About Tuol Sleng Genocide Museum
The Tuol Sleng Genocide Museum in Phnom Penh in Cambodia was a notorious prison under the Khmer Rouge and which now houses a museum. The building of the Tuol Sleng Genocide Museum was initially a high school before the Khmer Rouge turned it into Prison S-21.
The Khmer Rouge was a faction of Cambodia’s communist party, led by Pol Pot, which was in power from 1975 to 1979. In only four years, they undertook a campaign of mass genocide in which over two million people perished.
Whilst most victims were taken to the Killing Fields to be murdered, the site of the Tuol Sleng Genocide Museum also played a central role in the atrocities. Over 17,000 people were taken to Prison S-21, where they were subjected to forced labour and torture. S-21 was used to hold prisoners before they were to be taken to the Killing Fields, but many died of starvation, disease and torture before they met this fate.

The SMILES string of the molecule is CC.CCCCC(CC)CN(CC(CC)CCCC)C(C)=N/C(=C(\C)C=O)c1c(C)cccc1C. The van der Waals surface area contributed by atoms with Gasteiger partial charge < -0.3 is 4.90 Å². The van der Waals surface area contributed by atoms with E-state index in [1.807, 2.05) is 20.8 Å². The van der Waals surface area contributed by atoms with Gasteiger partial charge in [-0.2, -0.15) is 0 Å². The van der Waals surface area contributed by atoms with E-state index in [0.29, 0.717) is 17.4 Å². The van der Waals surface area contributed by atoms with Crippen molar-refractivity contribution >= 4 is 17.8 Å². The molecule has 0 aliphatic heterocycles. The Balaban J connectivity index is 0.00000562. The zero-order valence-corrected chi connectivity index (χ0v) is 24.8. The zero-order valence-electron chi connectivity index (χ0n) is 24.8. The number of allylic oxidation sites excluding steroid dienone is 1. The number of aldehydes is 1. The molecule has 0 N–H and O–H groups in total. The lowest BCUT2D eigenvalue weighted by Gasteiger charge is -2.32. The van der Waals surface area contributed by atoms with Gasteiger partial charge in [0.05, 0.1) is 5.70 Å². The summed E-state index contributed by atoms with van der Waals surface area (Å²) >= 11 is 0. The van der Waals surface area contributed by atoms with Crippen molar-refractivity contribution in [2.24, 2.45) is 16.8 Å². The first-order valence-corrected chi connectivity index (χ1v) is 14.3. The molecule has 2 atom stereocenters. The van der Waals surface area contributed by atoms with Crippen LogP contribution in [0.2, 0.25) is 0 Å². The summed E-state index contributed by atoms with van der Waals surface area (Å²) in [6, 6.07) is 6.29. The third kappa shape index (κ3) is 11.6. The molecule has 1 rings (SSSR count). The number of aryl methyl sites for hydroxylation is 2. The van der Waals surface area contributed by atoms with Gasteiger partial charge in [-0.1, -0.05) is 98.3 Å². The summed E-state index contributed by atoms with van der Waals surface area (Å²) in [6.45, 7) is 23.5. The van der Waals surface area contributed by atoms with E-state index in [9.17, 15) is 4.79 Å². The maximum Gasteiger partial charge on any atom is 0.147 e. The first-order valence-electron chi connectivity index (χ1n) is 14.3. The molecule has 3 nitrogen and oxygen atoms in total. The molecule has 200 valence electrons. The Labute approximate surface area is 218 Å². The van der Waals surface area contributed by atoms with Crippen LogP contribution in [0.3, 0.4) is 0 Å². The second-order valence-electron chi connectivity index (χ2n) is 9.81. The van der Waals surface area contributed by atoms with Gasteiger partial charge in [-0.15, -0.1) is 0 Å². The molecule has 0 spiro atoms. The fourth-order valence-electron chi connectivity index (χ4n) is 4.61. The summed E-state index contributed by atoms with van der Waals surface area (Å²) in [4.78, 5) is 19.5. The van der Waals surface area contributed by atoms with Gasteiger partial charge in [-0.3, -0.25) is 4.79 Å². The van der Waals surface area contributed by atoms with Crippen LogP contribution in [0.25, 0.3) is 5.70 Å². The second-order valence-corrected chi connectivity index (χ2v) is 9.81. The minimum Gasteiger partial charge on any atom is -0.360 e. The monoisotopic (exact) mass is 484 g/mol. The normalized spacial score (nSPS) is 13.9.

Visitors to the Tuol Sleng Genocide Museum can view the building in a similar state to that as it was after the fall of the Khmer Rouge, with signs of the torture undertaken visible throughout. The Tuol Sleng Genocide Museum displays a moving exhibit of victims’ photographs – taken as they arrived at the prison – as well as many of their stories. Guided tours can be arranged at the site.